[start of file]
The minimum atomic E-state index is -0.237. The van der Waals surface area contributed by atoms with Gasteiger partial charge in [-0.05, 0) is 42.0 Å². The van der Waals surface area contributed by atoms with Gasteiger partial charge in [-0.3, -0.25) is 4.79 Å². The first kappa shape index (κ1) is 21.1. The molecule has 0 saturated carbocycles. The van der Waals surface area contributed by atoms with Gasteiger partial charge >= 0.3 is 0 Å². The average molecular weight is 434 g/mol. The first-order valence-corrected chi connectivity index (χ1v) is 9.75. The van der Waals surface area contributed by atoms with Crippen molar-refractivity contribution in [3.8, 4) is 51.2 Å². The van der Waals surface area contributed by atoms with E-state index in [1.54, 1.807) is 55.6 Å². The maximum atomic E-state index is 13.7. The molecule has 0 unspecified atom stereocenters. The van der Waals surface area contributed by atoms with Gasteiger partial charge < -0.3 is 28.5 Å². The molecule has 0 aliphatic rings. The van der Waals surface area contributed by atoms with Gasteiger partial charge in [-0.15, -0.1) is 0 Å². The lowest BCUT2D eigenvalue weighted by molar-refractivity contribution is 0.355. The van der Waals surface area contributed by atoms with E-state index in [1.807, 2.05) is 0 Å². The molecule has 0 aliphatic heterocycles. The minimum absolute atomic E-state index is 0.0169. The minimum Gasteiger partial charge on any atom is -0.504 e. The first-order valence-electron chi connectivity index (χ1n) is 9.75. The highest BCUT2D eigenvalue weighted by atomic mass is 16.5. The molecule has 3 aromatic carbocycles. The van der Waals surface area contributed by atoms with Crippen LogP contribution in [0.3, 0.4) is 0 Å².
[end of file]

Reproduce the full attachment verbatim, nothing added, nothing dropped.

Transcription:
The minimum atomic E-state index is -0.237. The van der Waals surface area contributed by atoms with Gasteiger partial charge in [-0.05, 0) is 42.0 Å². The van der Waals surface area contributed by atoms with Gasteiger partial charge in [-0.3, -0.25) is 4.79 Å². The first kappa shape index (κ1) is 21.1. The molecule has 0 saturated carbocycles. The van der Waals surface area contributed by atoms with Gasteiger partial charge >= 0.3 is 0 Å². The average molecular weight is 434 g/mol. The first-order valence-corrected chi connectivity index (χ1v) is 9.75. The van der Waals surface area contributed by atoms with Crippen molar-refractivity contribution in [3.8, 4) is 51.2 Å². The van der Waals surface area contributed by atoms with E-state index in [1.54, 1.807) is 55.6 Å². The maximum atomic E-state index is 13.7. The molecule has 0 unspecified atom stereocenters. The van der Waals surface area contributed by atoms with Gasteiger partial charge < -0.3 is 28.5 Å². The molecule has 0 aliphatic rings. The van der Waals surface area contributed by atoms with Gasteiger partial charge in [-0.15, -0.1) is 0 Å². The lowest BCUT2D eigenvalue weighted by molar-refractivity contribution is 0.355. The van der Waals surface area contributed by atoms with E-state index in [1.807, 2.05) is 0 Å². The molecule has 0 aliphatic heterocycles. The minimum absolute atomic E-state index is 0.0169. The minimum Gasteiger partial charge on any atom is -0.504 e. The first-order valence-electron chi connectivity index (χ1n) is 9.75. The highest BCUT2D eigenvalue weighted by atomic mass is 16.5. The molecule has 3 aromatic carbocycles. The van der Waals surface area contributed by atoms with Crippen LogP contribution in [0.3, 0.4) is 0 Å².